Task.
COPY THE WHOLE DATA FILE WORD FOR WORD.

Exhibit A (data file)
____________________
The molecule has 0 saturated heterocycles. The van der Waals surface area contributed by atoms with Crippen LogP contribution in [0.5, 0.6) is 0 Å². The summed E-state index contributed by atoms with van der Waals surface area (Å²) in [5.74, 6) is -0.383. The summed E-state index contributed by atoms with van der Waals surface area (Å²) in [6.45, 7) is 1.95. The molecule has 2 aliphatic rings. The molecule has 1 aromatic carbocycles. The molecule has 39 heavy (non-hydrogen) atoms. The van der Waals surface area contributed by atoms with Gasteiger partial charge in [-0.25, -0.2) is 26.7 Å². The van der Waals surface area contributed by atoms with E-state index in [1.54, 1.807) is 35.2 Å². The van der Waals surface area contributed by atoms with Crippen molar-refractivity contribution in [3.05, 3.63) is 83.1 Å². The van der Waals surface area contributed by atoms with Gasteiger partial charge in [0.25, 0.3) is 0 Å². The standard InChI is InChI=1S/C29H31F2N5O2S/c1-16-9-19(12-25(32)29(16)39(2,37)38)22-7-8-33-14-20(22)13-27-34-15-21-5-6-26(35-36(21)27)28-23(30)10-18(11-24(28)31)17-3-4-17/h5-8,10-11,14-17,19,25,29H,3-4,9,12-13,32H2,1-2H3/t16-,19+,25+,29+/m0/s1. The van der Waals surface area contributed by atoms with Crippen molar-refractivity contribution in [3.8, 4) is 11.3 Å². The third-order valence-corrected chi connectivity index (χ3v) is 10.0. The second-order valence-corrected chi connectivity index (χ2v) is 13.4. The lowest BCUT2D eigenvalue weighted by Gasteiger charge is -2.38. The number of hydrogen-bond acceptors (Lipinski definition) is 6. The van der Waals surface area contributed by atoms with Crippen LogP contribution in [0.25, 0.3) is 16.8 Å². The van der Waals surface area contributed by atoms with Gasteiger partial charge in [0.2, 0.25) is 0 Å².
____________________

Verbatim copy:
The molecule has 0 saturated heterocycles. The van der Waals surface area contributed by atoms with Crippen LogP contribution in [0.5, 0.6) is 0 Å². The summed E-state index contributed by atoms with van der Waals surface area (Å²) in [5.74, 6) is -0.383. The summed E-state index contributed by atoms with van der Waals surface area (Å²) in [6.45, 7) is 1.95. The molecule has 2 aliphatic rings. The molecule has 1 aromatic carbocycles. The molecule has 39 heavy (non-hydrogen) atoms. The van der Waals surface area contributed by atoms with Gasteiger partial charge in [-0.25, -0.2) is 26.7 Å². The van der Waals surface area contributed by atoms with E-state index in [1.54, 1.807) is 35.2 Å². The van der Waals surface area contributed by atoms with Crippen molar-refractivity contribution in [3.05, 3.63) is 83.1 Å². The van der Waals surface area contributed by atoms with Gasteiger partial charge in [0.25, 0.3) is 0 Å². The standard InChI is InChI=1S/C29H31F2N5O2S/c1-16-9-19(12-25(32)29(16)39(2,37)38)22-7-8-33-14-20(22)13-27-34-15-21-5-6-26(35-36(21)27)28-23(30)10-18(11-24(28)31)17-3-4-17/h5-8,10-11,14-17,19,25,29H,3-4,9,12-13,32H2,1-2H3/t16-,19+,25+,29+/m0/s1. The van der Waals surface area contributed by atoms with Crippen molar-refractivity contribution in [3.8, 4) is 11.3 Å². The third-order valence-corrected chi connectivity index (χ3v) is 10.0. The second-order valence-corrected chi connectivity index (χ2v) is 13.4. The lowest BCUT2D eigenvalue weighted by Gasteiger charge is -2.38. The number of hydrogen-bond acceptors (Lipinski definition) is 6. The van der Waals surface area contributed by atoms with Crippen LogP contribution in [0.25, 0.3) is 16.8 Å². The van der Waals surface area contributed by atoms with Gasteiger partial charge in [0.2, 0.25) is 0 Å².